But something strange did happen to the word “identity.” Sometimes in the 1980s or 1990s, first in various corners of the social sciences, and soon everywhere in the political imagination of more an more people in various positions, the word started appearing in contexts where words like “self,” “personality” or “character” used to appear. Pragmatists like G.H. Mead or Dewey, building on earlier German philosophers, had affirmed that all human beings are made up in their apparent individualities. They are made up not by themselves but the many others who frame their experiences, privileges, identifications, etc. This affirmation became the foundation of about every theories in the behavioral sciences: social psychology, “culture and personality” anthropology, the Parsonian attempt to bring all this together. This affirmation took new forms through Geertz and Bourdieu (among many others). This enormous intellectual machinery was deployed against earlier theories of what makes human beings human. They have become the ideological and hegemonic consensus in Euro-America. This consensus asserts that the radical ‘I’ is a cultural illusion. There are no “I’s”, only “me’s” produced by the intersections (to jump forward 50 years) of all sorts of social encounters. That product of these encounters is now labeled an ‘identity’ which, far from capturing a uniqueness, rather captures all the ways that makes ‘me’ “identical with” many many others. Thus, Hervé Varenne’s identity is “French” (and white, male, and so on and so forth).
I suspect that Fisher was taught in college that the word “identity” does refer to what makes people the same rather than what makes them unique. Thus “French” is MY “national identity.” I capitalize ‘MY’ to suggest that there is something bizarre in making a State controlled matter (whether or not I am a French citizen) something that I own. It is all the more bizarre that there is an evolving consensus (certainly among the writers and readers of the New York Times) that there are many French citizens who are not ‘French’ in the same way as I am. Some are Muslim, some are queer, some speak German and arguable they all have separate identities… And yet they are also all citizens of France for most State purposes around the world. They carry the same “identity” card that, by law in France, do not mention any of the matters that, in the imaginations of some (including journalists), actually shape their “identity.”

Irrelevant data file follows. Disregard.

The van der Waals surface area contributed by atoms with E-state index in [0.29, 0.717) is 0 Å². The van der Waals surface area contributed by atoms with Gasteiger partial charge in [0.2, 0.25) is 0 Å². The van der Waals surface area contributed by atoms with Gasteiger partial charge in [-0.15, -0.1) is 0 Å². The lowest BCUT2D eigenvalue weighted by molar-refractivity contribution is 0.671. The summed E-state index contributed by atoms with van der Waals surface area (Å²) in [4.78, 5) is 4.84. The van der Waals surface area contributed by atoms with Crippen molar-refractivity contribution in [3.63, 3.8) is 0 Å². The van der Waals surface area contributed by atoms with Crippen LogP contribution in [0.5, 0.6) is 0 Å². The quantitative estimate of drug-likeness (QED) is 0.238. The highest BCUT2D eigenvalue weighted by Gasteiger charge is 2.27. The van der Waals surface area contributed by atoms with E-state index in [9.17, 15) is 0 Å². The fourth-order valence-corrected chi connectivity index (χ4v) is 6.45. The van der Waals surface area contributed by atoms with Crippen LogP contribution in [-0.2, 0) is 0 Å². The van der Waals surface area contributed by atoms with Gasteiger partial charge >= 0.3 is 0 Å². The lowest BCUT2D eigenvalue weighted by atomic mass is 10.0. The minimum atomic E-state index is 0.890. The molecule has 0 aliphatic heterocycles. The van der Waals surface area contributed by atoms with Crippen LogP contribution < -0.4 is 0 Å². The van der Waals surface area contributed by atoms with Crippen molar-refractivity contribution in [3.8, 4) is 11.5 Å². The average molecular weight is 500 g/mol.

Since I first noted, somewhat in the mid-1990s, the morphing of “identity,” I have protested—totally unsuccessfully. Colleages and students listen but they are caught, just as ‘I’ is by the hegemonic powers of those who keep trying to make ‘me’. I hope that the next generation of anthropologists will be more successful.
Anderson, Benedict 1991 Imagined communities. New York: Verso. (First published in 1983)